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Entrepreneur Offers Crowdfunding For Health Startups, Including His Own 35

awjourn writes "As the SEC hashes out the final rules for crowdfunding equity investments in startups, one NYC entrepreneur is jumping into an industry that popular crowdfunding sites like Kickstarter won't go anywhere near: health. His company, MedStartr, launched July 11 with six companies seeking to raise money from the crowd for their health products and services. Among them, EndoGoddess, an app diabetics can use to track their blood sugar. Even MedStartr wants to raise funding on MedStartr. But will crowdfunding fly in healthcare, and more importantly, will regulators at the FDA and SEC be on board with it?"
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Entrepreneur Offers Crowdfunding For Health Startups, Including His Own

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  • I read about a 'kickstarter' for academic research the other day [] but oddly enough the one I wanted to put money into was closed already [] with 1% funding. After thinking about it, I don't understand what it is about these spinoffs that cannot be satisfied by the existing kickstarter? I mean you can kickstart anything right? So what's to stop MedStartr and IAMScientist projects from achieving success on kickstarter? What does a site dedicated to a subdomain offer over kickstarter?
    • by indeterminator ( 1829904 ) on Thursday July 12, 2012 @09:41AM (#40627443)

      I mean you can kickstart anything right?

      It seems you can not. FTFA:

      Dyer initially went to Kickstarter, but was turned down. “They told me it wasn’t within their project guidelines because it has a medical focus,” she says.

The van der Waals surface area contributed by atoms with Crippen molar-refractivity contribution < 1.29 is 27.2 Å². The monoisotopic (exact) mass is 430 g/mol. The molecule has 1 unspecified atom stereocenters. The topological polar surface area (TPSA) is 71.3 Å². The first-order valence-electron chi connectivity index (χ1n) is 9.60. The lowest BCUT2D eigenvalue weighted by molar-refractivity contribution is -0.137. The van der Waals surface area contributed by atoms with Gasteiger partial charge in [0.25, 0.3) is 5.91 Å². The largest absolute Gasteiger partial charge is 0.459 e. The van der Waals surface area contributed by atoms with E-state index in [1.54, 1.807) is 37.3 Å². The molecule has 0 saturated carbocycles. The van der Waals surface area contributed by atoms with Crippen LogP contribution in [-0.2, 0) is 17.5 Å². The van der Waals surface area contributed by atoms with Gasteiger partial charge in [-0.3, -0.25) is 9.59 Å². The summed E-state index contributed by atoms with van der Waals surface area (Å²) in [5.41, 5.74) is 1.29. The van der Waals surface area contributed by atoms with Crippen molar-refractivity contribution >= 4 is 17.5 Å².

• They don't fit into the guidelines []. In specific, health care service providers aren't:

      "Art, Comics, Dance, Design, Fashion, Film, Food, Games, Music, Photography, Publishing, Technology, and Theater."

      So that's why there are so many Kickstarter spinoffs.

      • by Anonymous Coward

        Biotech is still technology - just spin it the right way when submitting.

    • i can't link to the url, because i can only find these guidelines from the edit screen for my kickstarter project (see my sig), but there is a lot you cannot kickstart:

      Project Guidelines

      Kickstarter is a funding platform for creative projects — everything from traditional forms of art (like theater and music) to contemporary forms (like design and games). These guidelines explain Kickstarter’s focus. Projects violating these guidelines will not be allowed to launch.

      Note that as you go through the site you may find past projects on Kickstarter that conflict with these rules. We’re making tweaks as we learn and grow. Thanks for reading!

      1. Funding for projects only.
      A project has a clear goal, like making an album, a book, or a work of art. A project will eventually be completed, and something will be produced by it. A project is not open-ended. Starting a business, for example, does not qualify as a project.

      2. Projects must fit Kickstarter’s categories.
      We currently support projects in the categories of Art, Comics, Dance, Design, Fashion, Film, Food, Games, Music, Photography, Publishing, Technology, and Theater.
      Design and Technology projects have a few additional guidelines. If your project is in either of these categories, be sure to review them carefully.
      View Design and Technology requirements
      Kickstarter requires additional information from Design and Technology projects so backers can make informed decisions about the projects they support. These requirements include detailed information about the creator’s background and experience, a manufacturing plan (for hardware projects), and a functional prototype.